Extreme swimmers take on polluted rivers to highlight water crisis

2014-12-17 12:05

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Bloemfontein - Two extreme athletes are set to swim 200km down the polluted Wilge River in the Free State to highlight the plight of South Africa's deteriorating waterways.

Globally renowned extreme swimmers, Andrew Chin, aged 45, and Toks Viviers, aged 52, will take to the Wilge River at Harrismith on 6 January in Speedo costumes caps and goggles only, and will attempt to swim over about 10 days to Frankfort, 200km downstream.

They will be accompanied by a small support crew and will camp overnight on the river bank.

The swim is organised by Rivers for Life which raises awareness of SA's water crisis and urges action. Chin is planning an extreme swim in a major river in each province as part of the initiative.

"We're using more water than is available and fast running out," said Chin, adding, "our waste water treatment is in a critical state; over a third of our drinkable water is wasted through leaking pipes and taps and; many of our rivers are polluted from sewage and toxic run-off. We hope our swims will ignite action to address these issues," he said.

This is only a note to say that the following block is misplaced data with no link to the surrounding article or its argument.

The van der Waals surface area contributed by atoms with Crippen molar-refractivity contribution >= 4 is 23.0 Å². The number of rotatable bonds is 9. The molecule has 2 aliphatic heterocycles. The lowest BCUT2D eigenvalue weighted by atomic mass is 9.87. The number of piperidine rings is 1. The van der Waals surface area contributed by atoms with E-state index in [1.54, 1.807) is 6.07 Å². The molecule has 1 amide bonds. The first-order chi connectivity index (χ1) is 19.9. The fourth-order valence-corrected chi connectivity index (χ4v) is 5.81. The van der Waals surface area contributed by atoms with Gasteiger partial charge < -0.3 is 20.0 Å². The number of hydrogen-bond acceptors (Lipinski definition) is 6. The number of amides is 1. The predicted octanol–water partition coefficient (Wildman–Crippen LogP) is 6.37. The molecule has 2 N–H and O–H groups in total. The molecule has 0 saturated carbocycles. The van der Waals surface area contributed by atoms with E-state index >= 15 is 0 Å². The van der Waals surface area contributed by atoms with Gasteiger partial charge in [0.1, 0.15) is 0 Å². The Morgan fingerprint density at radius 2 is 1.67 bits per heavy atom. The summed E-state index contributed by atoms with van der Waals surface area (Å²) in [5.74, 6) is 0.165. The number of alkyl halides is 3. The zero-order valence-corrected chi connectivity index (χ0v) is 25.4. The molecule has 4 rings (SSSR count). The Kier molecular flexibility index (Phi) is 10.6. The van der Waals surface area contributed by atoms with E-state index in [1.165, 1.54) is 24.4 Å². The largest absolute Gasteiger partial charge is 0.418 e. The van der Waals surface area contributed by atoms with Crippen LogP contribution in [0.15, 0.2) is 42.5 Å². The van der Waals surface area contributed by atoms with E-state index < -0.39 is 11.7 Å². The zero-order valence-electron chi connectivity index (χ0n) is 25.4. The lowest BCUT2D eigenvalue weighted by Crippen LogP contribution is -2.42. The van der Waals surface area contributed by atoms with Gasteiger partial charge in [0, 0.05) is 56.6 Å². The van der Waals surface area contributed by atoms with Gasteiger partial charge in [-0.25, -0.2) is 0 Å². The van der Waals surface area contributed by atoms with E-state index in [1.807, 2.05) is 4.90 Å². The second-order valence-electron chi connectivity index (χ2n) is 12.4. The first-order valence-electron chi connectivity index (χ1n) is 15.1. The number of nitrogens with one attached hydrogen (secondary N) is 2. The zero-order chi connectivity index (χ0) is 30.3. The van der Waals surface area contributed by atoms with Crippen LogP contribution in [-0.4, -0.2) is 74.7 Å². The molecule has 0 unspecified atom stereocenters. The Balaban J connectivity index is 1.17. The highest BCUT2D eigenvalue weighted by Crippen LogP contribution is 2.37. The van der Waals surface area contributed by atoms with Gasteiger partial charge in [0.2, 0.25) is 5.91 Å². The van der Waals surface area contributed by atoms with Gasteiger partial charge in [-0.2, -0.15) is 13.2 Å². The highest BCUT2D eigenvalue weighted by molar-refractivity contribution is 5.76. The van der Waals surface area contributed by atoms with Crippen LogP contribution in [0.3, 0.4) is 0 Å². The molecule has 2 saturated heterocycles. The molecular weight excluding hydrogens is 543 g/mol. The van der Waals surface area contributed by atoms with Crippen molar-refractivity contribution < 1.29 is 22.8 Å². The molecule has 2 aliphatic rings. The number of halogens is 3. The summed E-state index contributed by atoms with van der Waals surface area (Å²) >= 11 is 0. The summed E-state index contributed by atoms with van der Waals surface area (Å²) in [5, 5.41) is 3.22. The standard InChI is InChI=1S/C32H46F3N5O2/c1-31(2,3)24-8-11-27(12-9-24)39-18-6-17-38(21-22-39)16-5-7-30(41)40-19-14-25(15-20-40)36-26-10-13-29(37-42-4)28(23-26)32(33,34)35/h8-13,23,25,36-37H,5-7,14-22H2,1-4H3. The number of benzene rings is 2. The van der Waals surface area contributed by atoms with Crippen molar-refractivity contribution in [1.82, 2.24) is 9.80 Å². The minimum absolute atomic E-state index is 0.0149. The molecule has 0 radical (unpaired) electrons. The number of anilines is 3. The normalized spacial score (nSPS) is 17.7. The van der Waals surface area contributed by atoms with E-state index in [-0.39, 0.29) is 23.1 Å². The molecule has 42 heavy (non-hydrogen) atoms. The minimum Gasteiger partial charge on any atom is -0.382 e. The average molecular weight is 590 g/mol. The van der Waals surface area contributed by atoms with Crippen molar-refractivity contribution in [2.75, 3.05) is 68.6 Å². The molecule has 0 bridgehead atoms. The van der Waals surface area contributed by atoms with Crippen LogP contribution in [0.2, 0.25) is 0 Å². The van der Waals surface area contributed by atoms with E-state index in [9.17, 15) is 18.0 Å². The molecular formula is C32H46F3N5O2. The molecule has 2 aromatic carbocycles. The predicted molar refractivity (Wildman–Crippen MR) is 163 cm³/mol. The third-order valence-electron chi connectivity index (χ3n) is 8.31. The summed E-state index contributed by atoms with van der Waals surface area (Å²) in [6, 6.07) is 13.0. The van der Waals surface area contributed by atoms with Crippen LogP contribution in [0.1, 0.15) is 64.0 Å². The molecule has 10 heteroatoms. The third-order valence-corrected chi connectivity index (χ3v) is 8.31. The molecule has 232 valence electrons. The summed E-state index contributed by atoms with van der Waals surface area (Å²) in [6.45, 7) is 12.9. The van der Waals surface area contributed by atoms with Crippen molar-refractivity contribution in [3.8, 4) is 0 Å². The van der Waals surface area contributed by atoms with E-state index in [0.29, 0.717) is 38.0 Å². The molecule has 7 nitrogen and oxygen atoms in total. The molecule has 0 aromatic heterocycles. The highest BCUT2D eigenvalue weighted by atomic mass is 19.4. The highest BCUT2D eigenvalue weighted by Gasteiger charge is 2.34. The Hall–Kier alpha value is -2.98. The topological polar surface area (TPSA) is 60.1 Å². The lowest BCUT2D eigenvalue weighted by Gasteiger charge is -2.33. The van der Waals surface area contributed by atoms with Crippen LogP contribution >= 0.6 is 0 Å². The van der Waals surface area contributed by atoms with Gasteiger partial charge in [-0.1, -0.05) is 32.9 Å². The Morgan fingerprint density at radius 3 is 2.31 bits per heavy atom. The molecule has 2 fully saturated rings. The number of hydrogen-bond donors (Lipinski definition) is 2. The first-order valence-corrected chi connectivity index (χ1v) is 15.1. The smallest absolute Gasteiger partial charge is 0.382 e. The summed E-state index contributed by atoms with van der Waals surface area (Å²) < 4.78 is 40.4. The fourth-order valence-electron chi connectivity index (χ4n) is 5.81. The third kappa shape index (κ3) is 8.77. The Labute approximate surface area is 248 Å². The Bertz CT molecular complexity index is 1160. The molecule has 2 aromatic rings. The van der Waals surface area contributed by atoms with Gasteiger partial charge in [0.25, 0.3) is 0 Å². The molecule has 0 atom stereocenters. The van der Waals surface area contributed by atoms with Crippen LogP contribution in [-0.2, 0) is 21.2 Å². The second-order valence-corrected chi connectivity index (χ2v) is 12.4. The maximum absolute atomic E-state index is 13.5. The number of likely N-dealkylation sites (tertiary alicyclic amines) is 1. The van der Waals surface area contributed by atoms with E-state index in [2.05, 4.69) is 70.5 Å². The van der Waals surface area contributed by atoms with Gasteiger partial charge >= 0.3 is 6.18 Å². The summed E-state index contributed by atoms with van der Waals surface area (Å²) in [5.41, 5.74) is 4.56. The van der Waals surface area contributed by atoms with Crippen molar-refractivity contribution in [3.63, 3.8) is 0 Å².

The swim's main sponsor, Aqua for Life, which develops safe drinking water solutions including the globally hailed and multi-award winning LifeStraw personal water filter system -- has donated 10 filtered water systems to disadvantaged schools and clinics along the swim route. The company's MD said the systems would each provide safe drinking water for up to 200 children for three to four years.

In addition to pollution, Chin and Viviers face fatigue, the elements --including the risk of sun-stroke, and taking on the "unknown" as no-one has swum a significant distance in the Wilge River.
Read more on:    bloemfontein  |  pollution  |  water

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